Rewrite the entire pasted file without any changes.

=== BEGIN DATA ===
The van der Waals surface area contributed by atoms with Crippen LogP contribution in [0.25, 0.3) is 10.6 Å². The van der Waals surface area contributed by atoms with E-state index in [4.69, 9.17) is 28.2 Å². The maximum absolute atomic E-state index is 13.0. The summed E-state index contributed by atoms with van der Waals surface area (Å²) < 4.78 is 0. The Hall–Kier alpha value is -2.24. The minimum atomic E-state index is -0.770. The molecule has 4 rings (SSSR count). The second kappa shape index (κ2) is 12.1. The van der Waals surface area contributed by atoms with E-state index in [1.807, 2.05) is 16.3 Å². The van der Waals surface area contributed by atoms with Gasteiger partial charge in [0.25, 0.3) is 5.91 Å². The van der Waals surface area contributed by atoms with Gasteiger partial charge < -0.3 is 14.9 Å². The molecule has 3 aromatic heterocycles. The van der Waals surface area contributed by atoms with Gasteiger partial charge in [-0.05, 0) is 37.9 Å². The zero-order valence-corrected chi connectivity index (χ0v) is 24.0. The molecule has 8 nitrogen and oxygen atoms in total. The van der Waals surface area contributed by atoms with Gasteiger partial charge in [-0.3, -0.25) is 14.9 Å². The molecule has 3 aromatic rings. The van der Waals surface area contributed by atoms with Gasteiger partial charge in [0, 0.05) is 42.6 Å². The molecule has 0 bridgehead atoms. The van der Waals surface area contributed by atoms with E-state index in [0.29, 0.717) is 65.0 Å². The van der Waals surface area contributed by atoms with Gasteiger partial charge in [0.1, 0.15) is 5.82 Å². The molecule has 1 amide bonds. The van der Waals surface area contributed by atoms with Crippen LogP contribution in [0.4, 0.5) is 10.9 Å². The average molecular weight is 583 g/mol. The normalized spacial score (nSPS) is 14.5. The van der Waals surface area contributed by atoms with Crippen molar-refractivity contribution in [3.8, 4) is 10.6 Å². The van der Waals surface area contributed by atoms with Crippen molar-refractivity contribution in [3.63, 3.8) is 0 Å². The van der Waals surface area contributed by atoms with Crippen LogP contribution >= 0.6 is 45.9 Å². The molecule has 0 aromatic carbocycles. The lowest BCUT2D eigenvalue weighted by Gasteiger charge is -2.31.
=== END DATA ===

The van der Waals surface area contributed by atoms with Crippen LogP contribution in [0.25, 0.3) is 10.6 Å². The van der Waals surface area contributed by atoms with E-state index in [4.69, 9.17) is 28.2 Å². The maximum absolute atomic E-state index is 13.0. The summed E-state index contributed by atoms with van der Waals surface area (Å²) < 4.78 is 0. The Hall–Kier alpha value is -2.24. The minimum atomic E-state index is -0.770. The molecule has 4 rings (SSSR count). The second kappa shape index (κ2) is 12.1. The van der Waals surface area contributed by atoms with E-state index in [1.807, 2.05) is 16.3 Å². The van der Waals surface area contributed by atoms with Gasteiger partial charge in [0.25, 0.3) is 5.91 Å². The van der Waals surface area contributed by atoms with Gasteiger partial charge < -0.3 is 14.9 Å². The molecule has 3 aromatic heterocycles. The van der Waals surface area contributed by atoms with Gasteiger partial charge in [-0.05, 0) is 37.9 Å². The zero-order valence-corrected chi connectivity index (χ0v) is 24.0. The molecule has 8 nitrogen and oxygen atoms in total. The van der Waals surface area contributed by atoms with Gasteiger partial charge in [-0.3, -0.25) is 14.9 Å². The molecule has 3 aromatic rings. The van der Waals surface area contributed by atoms with Gasteiger partial charge in [0, 0.05) is 42.6 Å². The molecule has 0 bridgehead atoms. The van der Waals surface area contributed by atoms with E-state index in [0.29, 0.717) is 65.0 Å². The van der Waals surface area contributed by atoms with Gasteiger partial charge in [0.1, 0.15) is 5.82 Å². The molecule has 1 amide bonds. The van der Waals surface area contributed by atoms with Crippen LogP contribution in [0.4, 0.5) is 10.9 Å². The average molecular weight is 583 g/mol. The normalized spacial score (nSPS) is 14.5. The van der Waals surface area contributed by atoms with Crippen molar-refractivity contribution in [3.8, 4) is 10.6 Å². The van der Waals surface area contributed by atoms with Crippen molar-refractivity contribution in [3.63, 3.8) is 0 Å². The van der Waals surface area contributed by atoms with Crippen LogP contribution >= 0.6 is 45.9 Å². The molecule has 0 aromatic carbocycles. The lowest BCUT2D eigenvalue weighted by Gasteiger charge is -2.31.